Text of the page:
Dr. Patricia (Pat) Blissitt has more than 40 years of experience in neuroscience nursing. Pat has published in numerous publications including peer-reviewed newsletters, journals, online publications, and books. Pat has served as the Chair for the Test Development Committee for the Certified Neuroscience Registered Nurse (CNRN) exam. Pat has served as president of the American Association of Neuroscience Nurses chapters in Memphis, Tennessee; Durham, North Carolina; and Seattle, Washington. Pat was named Washington state Nurse of the Year by the March of Dimes in 2019.

“I am proud to be a nurse for all it represents and what I see every day, nurses dedicated to the care of their patients, often going above and beyond to meet their patients’ needs. They work tirelessly on behalf of the patients asking for little in return,” says Blissitt.

Dr. C. June Strickland Distinguished Diversity & Transcultural Nursing Advocate Award  

This award honors a nurse who advocates for the needs of underrepresented populations and communities, encourages dialogue and reflection regarding societal power imbalances; and demonstrates leadership in promoting diversity in nursing. This award is named in honor of C. June Strickland, Ph.D., RN, Cherokee, from the family of Hawkins and her career-long work in prevention science and translation/transcultural research with American Indians in the Pacific Northwest. In her words, “We are part of the world and the world is part of us…global is local.”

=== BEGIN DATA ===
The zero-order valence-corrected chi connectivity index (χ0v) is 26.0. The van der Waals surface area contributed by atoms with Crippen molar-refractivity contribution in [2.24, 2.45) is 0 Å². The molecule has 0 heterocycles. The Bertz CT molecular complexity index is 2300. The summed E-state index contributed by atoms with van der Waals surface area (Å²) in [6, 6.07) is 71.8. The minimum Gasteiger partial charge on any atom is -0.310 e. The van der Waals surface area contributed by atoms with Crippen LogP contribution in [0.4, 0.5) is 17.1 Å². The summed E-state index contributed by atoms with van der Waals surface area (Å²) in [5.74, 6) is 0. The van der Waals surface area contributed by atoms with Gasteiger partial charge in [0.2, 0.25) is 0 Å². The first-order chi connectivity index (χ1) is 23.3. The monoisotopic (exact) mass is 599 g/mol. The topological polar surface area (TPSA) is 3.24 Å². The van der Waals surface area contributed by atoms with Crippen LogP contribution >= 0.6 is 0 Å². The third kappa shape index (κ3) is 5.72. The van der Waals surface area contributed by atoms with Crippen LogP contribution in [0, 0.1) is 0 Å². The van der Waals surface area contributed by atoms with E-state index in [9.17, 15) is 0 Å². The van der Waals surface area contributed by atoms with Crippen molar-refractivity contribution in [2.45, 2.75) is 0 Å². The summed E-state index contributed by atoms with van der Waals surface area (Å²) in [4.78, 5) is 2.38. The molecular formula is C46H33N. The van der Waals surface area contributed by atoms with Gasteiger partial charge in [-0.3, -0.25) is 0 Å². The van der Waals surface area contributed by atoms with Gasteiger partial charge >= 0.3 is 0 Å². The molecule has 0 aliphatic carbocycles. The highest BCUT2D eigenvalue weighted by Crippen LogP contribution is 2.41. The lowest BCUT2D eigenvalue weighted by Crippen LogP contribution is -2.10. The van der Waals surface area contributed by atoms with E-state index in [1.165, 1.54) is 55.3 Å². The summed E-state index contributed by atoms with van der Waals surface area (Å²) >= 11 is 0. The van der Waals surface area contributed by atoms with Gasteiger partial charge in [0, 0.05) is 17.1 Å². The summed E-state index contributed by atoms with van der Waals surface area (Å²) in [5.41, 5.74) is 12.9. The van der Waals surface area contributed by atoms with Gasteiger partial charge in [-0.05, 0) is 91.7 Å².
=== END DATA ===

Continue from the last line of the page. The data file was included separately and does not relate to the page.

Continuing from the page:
Frankie Manning, retired nurse executive 

Frankie Manning

Frankie Manning is currently a consultant for healthcare organizations, where she provides guidance relative to executive leadership and labor relations. She is a retired nurse executive from VA Puget Sound Health Care System and a retired Army nurse. After retirement, she started a consultant service with a focus on eliminating health care disparities and homelessness. She also serves as the outreach coordinator for the Mary Mahoney Professional Organization. As one of the leaders in nursing, she plans and design systems to increase the number of nurses of color in nursing. Manning serves on numerous boards and community organizations, where she directs her efforts to improving the lives of underserved people.

In 2019,the University of Washington School of Nursing selected her as one of the 100 most influential nurses.

‘I am proud to be a nurse because of the gift of giving and serving. The ability to care for others and to develop the next generation of nurses,” says Manning.

Distinguished Advocate, Administrator, Leader